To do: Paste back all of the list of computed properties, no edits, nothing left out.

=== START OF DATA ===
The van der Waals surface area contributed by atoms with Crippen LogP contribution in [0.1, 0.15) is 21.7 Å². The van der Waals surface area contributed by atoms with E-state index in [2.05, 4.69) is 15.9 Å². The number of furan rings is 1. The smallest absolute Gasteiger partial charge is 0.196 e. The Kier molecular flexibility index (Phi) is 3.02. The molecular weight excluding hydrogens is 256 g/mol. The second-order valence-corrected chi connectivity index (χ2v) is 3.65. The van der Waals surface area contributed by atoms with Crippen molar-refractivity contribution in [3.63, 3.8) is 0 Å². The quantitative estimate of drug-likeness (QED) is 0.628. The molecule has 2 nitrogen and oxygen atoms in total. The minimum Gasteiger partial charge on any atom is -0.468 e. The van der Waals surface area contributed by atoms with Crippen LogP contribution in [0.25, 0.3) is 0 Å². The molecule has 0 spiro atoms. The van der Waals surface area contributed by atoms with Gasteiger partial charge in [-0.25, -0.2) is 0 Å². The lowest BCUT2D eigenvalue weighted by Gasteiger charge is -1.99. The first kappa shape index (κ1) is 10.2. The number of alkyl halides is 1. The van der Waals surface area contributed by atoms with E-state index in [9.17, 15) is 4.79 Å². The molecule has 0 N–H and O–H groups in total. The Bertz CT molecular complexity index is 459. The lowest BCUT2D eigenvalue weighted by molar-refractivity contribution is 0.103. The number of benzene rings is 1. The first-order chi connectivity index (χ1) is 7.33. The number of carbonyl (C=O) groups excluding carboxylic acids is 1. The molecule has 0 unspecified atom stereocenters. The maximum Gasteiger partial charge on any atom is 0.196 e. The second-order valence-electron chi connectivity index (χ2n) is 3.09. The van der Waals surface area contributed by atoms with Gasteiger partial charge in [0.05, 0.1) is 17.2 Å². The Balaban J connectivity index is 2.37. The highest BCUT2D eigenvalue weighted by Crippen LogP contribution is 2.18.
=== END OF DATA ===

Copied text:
The van der Waals surface area contributed by atoms with Crippen LogP contribution in [0.1, 0.15) is 21.7 Å². The van der Waals surface area contributed by atoms with E-state index in [2.05, 4.69) is 15.9 Å². The number of furan rings is 1. The smallest absolute Gasteiger partial charge is 0.196 e. The Kier molecular flexibility index (Phi) is 3.02. The molecular weight excluding hydrogens is 256 g/mol. The second-order valence-corrected chi connectivity index (χ2v) is 3.65. The van der Waals surface area contributed by atoms with Crippen molar-refractivity contribution in [3.63, 3.8) is 0 Å². The quantitative estimate of drug-likeness (QED) is 0.628. The molecule has 2 nitrogen and oxygen atoms in total. The minimum Gasteiger partial charge on any atom is -0.468 e. The van der Waals surface area contributed by atoms with Crippen LogP contribution in [0.25, 0.3) is 0 Å². The molecule has 0 spiro atoms. The van der Waals surface area contributed by atoms with Gasteiger partial charge in [-0.25, -0.2) is 0 Å². The lowest BCUT2D eigenvalue weighted by Gasteiger charge is -1.99. The first kappa shape index (κ1) is 10.2. The number of alkyl halides is 1. The van der Waals surface area contributed by atoms with E-state index in [9.17, 15) is 4.79 Å². The molecule has 0 N–H and O–H groups in total. The Bertz CT molecular complexity index is 459. The lowest BCUT2D eigenvalue weighted by molar-refractivity contribution is 0.103. The number of benzene rings is 1. The first-order chi connectivity index (χ1) is 7.33. The number of carbonyl (C=O) groups excluding carboxylic acids is 1. The molecule has 0 unspecified atom stereocenters. The maximum Gasteiger partial charge on any atom is 0.196 e. The second-order valence-electron chi connectivity index (χ2n) is 3.09. The van der Waals surface area contributed by atoms with Gasteiger partial charge in [0.05, 0.1) is 17.2 Å². The Balaban J connectivity index is 2.37. The highest BCUT2D eigenvalue weighted by Crippen LogP contribution is 2.18.